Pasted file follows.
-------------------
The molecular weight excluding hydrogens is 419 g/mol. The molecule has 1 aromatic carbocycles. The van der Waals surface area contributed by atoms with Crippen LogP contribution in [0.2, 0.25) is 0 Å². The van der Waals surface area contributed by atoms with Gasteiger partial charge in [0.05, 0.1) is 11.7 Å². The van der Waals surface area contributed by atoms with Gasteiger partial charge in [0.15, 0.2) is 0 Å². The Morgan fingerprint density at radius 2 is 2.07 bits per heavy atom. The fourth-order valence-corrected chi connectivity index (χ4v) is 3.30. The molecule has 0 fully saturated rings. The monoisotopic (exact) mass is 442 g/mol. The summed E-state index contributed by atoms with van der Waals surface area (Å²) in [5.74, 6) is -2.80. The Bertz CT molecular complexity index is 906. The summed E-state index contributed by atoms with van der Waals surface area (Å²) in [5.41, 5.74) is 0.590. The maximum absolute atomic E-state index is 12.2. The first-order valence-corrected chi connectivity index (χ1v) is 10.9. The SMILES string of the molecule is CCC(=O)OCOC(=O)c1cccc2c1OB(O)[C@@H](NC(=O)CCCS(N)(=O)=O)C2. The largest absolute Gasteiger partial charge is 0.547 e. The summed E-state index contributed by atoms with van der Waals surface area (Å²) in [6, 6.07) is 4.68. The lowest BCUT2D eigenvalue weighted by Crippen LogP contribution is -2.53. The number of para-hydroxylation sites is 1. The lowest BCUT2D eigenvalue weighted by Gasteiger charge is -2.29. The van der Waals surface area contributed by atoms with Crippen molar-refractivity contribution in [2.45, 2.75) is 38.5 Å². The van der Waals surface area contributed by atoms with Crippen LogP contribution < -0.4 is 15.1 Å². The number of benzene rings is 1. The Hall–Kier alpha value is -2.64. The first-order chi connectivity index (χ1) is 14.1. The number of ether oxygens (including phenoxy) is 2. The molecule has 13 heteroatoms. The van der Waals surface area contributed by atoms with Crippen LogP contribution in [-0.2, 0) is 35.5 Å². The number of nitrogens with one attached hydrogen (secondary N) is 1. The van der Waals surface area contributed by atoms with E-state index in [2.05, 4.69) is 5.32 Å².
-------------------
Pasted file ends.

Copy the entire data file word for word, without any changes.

The molecular weight excluding hydrogens is 419 g/mol. The molecule has 1 aromatic carbocycles. The van der Waals surface area contributed by atoms with Crippen LogP contribution in [0.2, 0.25) is 0 Å². The van der Waals surface area contributed by atoms with Gasteiger partial charge in [0.05, 0.1) is 11.7 Å². The van der Waals surface area contributed by atoms with Gasteiger partial charge in [0.15, 0.2) is 0 Å². The Morgan fingerprint density at radius 2 is 2.07 bits per heavy atom. The fourth-order valence-corrected chi connectivity index (χ4v) is 3.30. The molecule has 0 fully saturated rings. The monoisotopic (exact) mass is 442 g/mol. The summed E-state index contributed by atoms with van der Waals surface area (Å²) in [5.74, 6) is -2.80. The Bertz CT molecular complexity index is 906. The summed E-state index contributed by atoms with van der Waals surface area (Å²) in [5.41, 5.74) is 0.590. The maximum absolute atomic E-state index is 12.2. The first-order valence-corrected chi connectivity index (χ1v) is 10.9. The SMILES string of the molecule is CCC(=O)OCOC(=O)c1cccc2c1OB(O)[C@@H](NC(=O)CCCS(N)(=O)=O)C2. The largest absolute Gasteiger partial charge is 0.547 e. The summed E-state index contributed by atoms with van der Waals surface area (Å²) in [6, 6.07) is 4.68. The lowest BCUT2D eigenvalue weighted by Crippen LogP contribution is -2.53. The number of para-hydroxylation sites is 1. The lowest BCUT2D eigenvalue weighted by Gasteiger charge is -2.29. The van der Waals surface area contributed by atoms with Crippen molar-refractivity contribution in [2.45, 2.75) is 38.5 Å². The van der Waals surface area contributed by atoms with Crippen LogP contribution < -0.4 is 15.1 Å². The number of benzene rings is 1. The Hall–Kier alpha value is -2.64. The first-order chi connectivity index (χ1) is 14.1. The number of ether oxygens (including phenoxy) is 2. The molecule has 13 heteroatoms. The van der Waals surface area contributed by atoms with Crippen LogP contribution in [-0.2, 0) is 35.5 Å². The number of nitrogens with one attached hydrogen (secondary N) is 1. The van der Waals surface area contributed by atoms with E-state index in [2.05, 4.69) is 5.32 Å².